Are the herbs we take harmful?

Once again food supplementation and herbal therapy are under the gun. Recently we learned of a teenage boy who chose to take a large dose of an herbal supplement known as ephedra or ma hung along with some other herbals and paid the ultimate price -- his life. A tragic situation for everyone. Certainly it's the kind of story that no one likes to hear about. Everyone wants to know who's to blame?

Responsible herbalists, including myself, always hate to hear this kind of news. It does prove that herbs indeed can be harmful -- if not downright dangerous -- when used inappropriately.

Legitimate concerns were raised about the marketing of some ephedrine products that are being touted as legal ways to get high. For the most part, responsible journals and health food stores refuse to get involved in the marketing of these products. For those of us who use herbs as they were intended, plants that were given to us for healing, it's nothing short of a personal affront for manufacturers to market and sell herbs in this fashion.

One particular ad I saw for an ephedra-based herbal in The Herbal Companion, which appeared to be wonderful journal, ran a full-page color ad for the product ''Purple Haze.'' The ad had several eye-catchy phrases like ''electrify your senses, the world's most powerful ecstasy, (X) alternative, Get mellow legally & naturally.'' This is not responsible -- if not downright deceptive -- advertising and has no place in a responsible journal on herbal medicine and healing. I will not favor them with a subscription.

Unfortunately, events like these open the door anew for the FDA, which continues from time to time to launch new assaults on your right to use herbals and dietary supplements. They usually start with similar negative media blitz against herbal and dietary supplements and end up stating that under The Dietary Supplement Health and Education Act, the agency does not have the legal authority to remove unsafe products from the shelves. They claim that the FDA has the burden of proof that a dietary supplement is unsafe in order to remove the product from the market. Here are the facts you need to know about the herb ma hung and the powers of the FDA:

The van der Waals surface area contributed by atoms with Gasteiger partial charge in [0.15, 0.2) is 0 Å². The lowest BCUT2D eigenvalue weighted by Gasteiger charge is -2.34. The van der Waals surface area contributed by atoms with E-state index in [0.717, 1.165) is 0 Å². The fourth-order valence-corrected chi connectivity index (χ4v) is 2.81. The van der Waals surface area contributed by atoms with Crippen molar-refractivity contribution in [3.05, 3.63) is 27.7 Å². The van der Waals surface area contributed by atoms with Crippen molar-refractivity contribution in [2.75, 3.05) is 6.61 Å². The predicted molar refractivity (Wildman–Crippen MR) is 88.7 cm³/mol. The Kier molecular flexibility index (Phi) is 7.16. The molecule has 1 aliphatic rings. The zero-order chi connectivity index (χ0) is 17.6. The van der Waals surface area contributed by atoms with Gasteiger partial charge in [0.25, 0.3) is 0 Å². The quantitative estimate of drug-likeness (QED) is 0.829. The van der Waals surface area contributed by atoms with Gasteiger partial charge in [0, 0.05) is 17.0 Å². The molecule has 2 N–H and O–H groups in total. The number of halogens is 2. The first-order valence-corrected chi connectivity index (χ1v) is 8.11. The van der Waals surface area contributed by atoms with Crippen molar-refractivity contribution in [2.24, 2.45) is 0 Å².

The herb ma hung, when properly labeled and manufactured, can be used safely without side effects. It does carry applicable warning labels.

The FDA and the FTC could have brought legal action against the manufacturers of those products based upon the marketing and distribution of those products under the current law but did not act. Why? Was it because of public outcry they scramble to save face, and instead of acting ask for more police powers to fix what's wrong?

The FDA states that they once again will ask Congress for more power to limit your rights to have and use herbs. A bigger gun? They aren't using the one they have!

Want to have a say? Write your Congressman and Senators and advise them that the FDA has sufficient powers to control dietary supplements to protect the health and well-being of the public. The letter does not need to be lengthy; just state that the current Dietary Supplement Health and Education Act is sufficient legislation to curb these kinds of undesirable products and that you would like for the law to be applied -- not waste more tax dollars on new laws. Address it to Hon. Peter Fitzgerald, U.S. Senate, Washington DC 20510, Hon. Richard Durbin, U.S. Senate, Washington DC 20510 or Hon. Lane Evans, U.S. House of Representatives, Washington DC 20515.

Herbal medicine is just that a medicine. Just like other medicines, it needs to be be properly labeled, stored and used -- not abused.

Till next time, Rebecca.

Uploaded to The Zephyr Online October 18, 2000

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